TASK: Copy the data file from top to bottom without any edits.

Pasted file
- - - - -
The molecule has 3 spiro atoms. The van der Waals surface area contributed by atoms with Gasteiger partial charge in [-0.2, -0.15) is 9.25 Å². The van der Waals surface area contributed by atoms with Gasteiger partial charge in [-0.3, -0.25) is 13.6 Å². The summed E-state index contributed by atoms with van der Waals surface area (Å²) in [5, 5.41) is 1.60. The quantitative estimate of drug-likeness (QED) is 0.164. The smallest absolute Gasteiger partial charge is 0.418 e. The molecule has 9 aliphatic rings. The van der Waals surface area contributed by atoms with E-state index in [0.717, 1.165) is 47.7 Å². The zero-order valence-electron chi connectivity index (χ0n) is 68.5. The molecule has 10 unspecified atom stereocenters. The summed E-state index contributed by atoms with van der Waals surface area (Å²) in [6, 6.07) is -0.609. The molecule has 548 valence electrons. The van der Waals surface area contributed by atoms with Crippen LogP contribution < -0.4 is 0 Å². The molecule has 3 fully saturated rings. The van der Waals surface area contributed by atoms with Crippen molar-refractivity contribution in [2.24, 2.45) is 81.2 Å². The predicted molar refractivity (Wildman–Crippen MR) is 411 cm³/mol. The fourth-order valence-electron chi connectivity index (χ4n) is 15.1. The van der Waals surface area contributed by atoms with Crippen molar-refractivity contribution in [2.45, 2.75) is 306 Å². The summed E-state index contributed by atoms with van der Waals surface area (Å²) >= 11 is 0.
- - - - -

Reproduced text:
The molecule has 3 spiro atoms. The van der Waals surface area contributed by atoms with Gasteiger partial charge in [-0.2, -0.15) is 9.25 Å². The van der Waals surface area contributed by atoms with Gasteiger partial charge in [-0.3, -0.25) is 13.6 Å². The summed E-state index contributed by atoms with van der Waals surface area (Å²) in [5, 5.41) is 1.60. The quantitative estimate of drug-likeness (QED) is 0.164. The smallest absolute Gasteiger partial charge is 0.418 e. The molecule has 9 aliphatic rings. The van der Waals surface area contributed by atoms with E-state index in [0.717, 1.165) is 47.7 Å². The zero-order valence-electron chi connectivity index (χ0n) is 68.5. The molecule has 10 unspecified atom stereocenters. The summed E-state index contributed by atoms with van der Waals surface area (Å²) in [6, 6.07) is -0.609. The molecule has 548 valence electrons. The van der Waals surface area contributed by atoms with Crippen LogP contribution < -0.4 is 0 Å². The molecule has 3 fully saturated rings. The van der Waals surface area contributed by atoms with Crippen molar-refractivity contribution in [2.24, 2.45) is 81.2 Å². The predicted molar refractivity (Wildman–Crippen MR) is 411 cm³/mol. The fourth-order valence-electron chi connectivity index (χ4n) is 15.1. The van der Waals surface area contributed by atoms with Crippen molar-refractivity contribution in [2.45, 2.75) is 306 Å². The summed E-state index contributed by atoms with van der Waals surface area (Å²) >= 11 is 0.